'A Widow's Story : A memoir' by Joyce Carol Oates
It takes someone like Joyce Carol Oates to write a memoir about the death of her husband without it coming across as mawkish or self-pitying. She muses intermittently through the book that maybe she didn't know her husband very well, that there were things that they both hid from each other, and yet they were such a tightly bound unit, the ultimate married couple. I didn't feel as if I got to know Ray well, it is only towards the end that she gives some background about him, but she certainly lets you inside her own head, unstintingly and unashamedly honest.
"In writing this, I feel I am betraying Ray. Yet in not writing it, I am not being altogether honest.
There is no purpose to a memoir, if it isn't honest. As there is no purpose to a declaration of love, if it isn't honest." (p.361)
The book is very long, and in places repetitive, but all the more powerful, because you get such a strong sense of the emotional turmoil she is in. Her husband Ray dies very unexpectedly and suddenly of pneumonia; you get the impression she suspects he contracted a further infection while in hospital but having refused an autopsy there is no way in retrospect to find out. As a result she blames herself, for insisting that, having fallen ill, she take him to the germ infested place and leaves him there. She berates herself for her naive trust in the medical system. She recounts her descent into madness and the intense nature of the loss she suffers. It is as if she has been divided in half; the half that experiences the loss and the other half, the half that is watching, curiously, how she reacts to this loss. She keeps this sense of distance by constantly referring to 'the widow' in little paragraphs in italics, as if trying to comfort herself with the notion of how many other widows have gone through the same experience, acknowledging that her emotions are not unique, that it is of course an everyday experience for a woman to become a widow. But also that being a widow is a 'role' that must be played, people expect certain things and certain kinds of behaviour, and how unnatural and unreal it all seems.
"The widow's terror is that, her mind being broken, as her spine is broken, and her heart is broken, she will break down utterly. She will be carried off by wild careening banshee thoughts like these." (p.88)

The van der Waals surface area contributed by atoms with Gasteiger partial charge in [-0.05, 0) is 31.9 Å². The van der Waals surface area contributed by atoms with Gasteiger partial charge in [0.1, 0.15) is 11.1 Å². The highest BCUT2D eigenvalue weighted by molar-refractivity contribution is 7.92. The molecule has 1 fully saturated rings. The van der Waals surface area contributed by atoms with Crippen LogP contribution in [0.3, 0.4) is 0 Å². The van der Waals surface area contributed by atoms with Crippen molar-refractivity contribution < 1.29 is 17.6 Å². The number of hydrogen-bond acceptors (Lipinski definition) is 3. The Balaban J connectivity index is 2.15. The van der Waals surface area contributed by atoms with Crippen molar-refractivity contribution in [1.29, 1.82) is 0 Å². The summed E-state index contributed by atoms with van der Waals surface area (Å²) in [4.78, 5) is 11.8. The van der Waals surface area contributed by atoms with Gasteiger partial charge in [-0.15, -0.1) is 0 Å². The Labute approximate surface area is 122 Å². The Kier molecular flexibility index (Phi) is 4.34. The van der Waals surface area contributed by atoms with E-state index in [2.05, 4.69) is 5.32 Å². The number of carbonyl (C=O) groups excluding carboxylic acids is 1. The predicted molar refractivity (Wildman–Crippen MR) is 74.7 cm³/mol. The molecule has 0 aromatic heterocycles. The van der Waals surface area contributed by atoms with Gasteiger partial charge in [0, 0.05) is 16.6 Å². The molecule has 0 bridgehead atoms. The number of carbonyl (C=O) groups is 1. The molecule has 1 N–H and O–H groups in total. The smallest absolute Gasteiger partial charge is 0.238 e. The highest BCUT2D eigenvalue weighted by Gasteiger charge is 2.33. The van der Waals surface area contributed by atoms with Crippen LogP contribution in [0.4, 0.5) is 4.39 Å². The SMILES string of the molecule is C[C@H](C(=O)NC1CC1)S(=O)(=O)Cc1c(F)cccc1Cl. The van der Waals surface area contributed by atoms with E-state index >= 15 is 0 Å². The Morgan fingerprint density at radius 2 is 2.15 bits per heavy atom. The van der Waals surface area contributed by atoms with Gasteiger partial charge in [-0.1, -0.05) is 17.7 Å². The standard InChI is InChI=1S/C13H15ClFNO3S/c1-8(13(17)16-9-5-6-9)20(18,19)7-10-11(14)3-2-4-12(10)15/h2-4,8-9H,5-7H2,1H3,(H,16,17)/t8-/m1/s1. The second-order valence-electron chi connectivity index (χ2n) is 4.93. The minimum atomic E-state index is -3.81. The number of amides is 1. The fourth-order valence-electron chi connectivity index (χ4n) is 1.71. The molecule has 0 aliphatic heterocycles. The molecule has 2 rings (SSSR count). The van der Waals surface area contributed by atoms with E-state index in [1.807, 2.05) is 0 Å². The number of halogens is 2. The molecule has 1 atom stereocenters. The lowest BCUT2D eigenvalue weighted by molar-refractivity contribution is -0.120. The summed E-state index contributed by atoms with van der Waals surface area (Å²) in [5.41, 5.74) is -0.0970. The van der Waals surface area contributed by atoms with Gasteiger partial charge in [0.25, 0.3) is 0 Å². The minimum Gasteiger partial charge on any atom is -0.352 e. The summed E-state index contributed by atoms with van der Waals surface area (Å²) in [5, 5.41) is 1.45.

"The Widow has entered the stage of primitive thinking in which she imagines that some small trivial gesture of hers might have meaning in relationship to her husband's death. As if being 'good' - 'responsible' - she might undo her personal catastrophe. She will come slowly to realise that there is nothing to be done now." (p.92)
She quotes a message from a friend that says "Suffer, Joyce. Ray was worth it", and she does, going through the gamut of emotions, and forever the lurking fear of being swamped by them. Falling gladly into taking medication, from sleeping pills to a variety of antidepressants, but fearing the possibility of addiction and wondering if they are actually helping at all. She struggles on with the other parts of her life, continuing to teach and keeping her commitments to do readings and appearances. It is almost as if doing these things does keep her sane, she can maintain the idea that life has not disintegrated entirely.
"Nietzsche said 'The thought of suicide can get one through many a long night.' "
"Each night I get through is a small triumph." (emails to friends P.117)
The thought of suicide takes on the imagined embodied form of a glassy-eyed basilisk that stalks her when she is alone and tempts her with the idea that she could end her suffering. It is a sinister and threatening presence throughout the book and was obviously very real to her, but something that she struggled to resist.
"The basilisk, for instance, rarely follows me from this house. Amid a babble of people chattering of politics the basilisk seems to have no power, no presence. If we are asked How are you? we must not say Suicidal. And you?" (p299)